Elephant census: Through resource person's lens
Noted tree doctor of Bengaluru Vijay Nishanth is back from Nagarhole National Park where elephant census was conducted. Vijay was resource person in the four-day elephant census exercise. He has shared his experiences of jungle life.
The once-in-five-year exercise of counting elephant is officially known as All India Synchronised Asian Elephant Population Estimation, the census covered all the forest divisions and protected areas where wild elephants are found.
According to reports, volunteers, ranging from techies to wildlife enthusiasts, took part in the exercise. However, they were allowed to use their cameras and binoculars only on one day, May 19, for elephant population demography data collection.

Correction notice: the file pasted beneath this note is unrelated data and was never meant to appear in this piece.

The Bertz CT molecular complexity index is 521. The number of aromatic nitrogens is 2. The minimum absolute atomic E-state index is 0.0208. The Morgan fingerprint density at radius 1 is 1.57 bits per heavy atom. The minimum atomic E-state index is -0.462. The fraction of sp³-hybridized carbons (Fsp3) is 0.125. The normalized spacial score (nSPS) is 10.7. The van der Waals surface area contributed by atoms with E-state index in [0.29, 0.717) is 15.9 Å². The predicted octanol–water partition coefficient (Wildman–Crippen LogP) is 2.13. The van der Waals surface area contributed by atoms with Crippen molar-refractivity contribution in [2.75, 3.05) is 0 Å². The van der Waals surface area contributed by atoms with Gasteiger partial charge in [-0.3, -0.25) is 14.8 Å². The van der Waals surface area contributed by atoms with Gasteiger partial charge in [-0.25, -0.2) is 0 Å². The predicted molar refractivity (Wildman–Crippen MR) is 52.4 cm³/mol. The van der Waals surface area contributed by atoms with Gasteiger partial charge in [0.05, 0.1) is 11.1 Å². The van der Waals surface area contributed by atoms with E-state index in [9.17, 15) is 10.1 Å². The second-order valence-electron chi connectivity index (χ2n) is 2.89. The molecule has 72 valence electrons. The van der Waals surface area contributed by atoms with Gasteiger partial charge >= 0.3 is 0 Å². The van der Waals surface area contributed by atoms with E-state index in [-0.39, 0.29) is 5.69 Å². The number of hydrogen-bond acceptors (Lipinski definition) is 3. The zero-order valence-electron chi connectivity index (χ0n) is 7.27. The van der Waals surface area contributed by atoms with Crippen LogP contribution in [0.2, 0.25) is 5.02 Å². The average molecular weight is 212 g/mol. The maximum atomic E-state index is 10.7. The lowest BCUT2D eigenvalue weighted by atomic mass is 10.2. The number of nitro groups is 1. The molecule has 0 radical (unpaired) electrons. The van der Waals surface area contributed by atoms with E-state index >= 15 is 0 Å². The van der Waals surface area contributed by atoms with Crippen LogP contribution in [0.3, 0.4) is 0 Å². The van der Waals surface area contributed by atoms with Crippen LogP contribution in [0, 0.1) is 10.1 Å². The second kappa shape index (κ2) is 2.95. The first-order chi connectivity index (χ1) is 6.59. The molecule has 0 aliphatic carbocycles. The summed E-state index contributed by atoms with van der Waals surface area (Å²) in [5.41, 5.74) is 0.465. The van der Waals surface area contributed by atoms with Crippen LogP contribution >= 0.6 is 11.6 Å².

Rain in Nagarhole
One rain brings back the charm to the woods. Courtesy: Vijay Nishanth
A tamed tusker chained to a tree in the forest
This is how we have been welcomed... Nagarhole. Courtesy: Vijay Nishanth
Shit matters in jungle, says Vijay. Staff check elephant dung to know how fresh it is. Elephant census in Nagarhole. Courtesy: Vijay Nishanth
Elephant dung count a method to account elephants.
Proud moment when a tree doctor serves forest department as resource person. Forest guards use 'Transact method' for elephant dung count to account elephants. Courtesy: Vijay Nishanth
Every footprint matters
This is a fresh foot print of a baby elephant. Courtesy: Vijay Nishanth
Vijay Nishanth with forest guards in Nagarhole.
They are the real heroes of our forest. Divakar, Raju, Nanjappa, and all those forest department officials who work tirelessly to conserve nature. Courtesy: Vijay Nishanth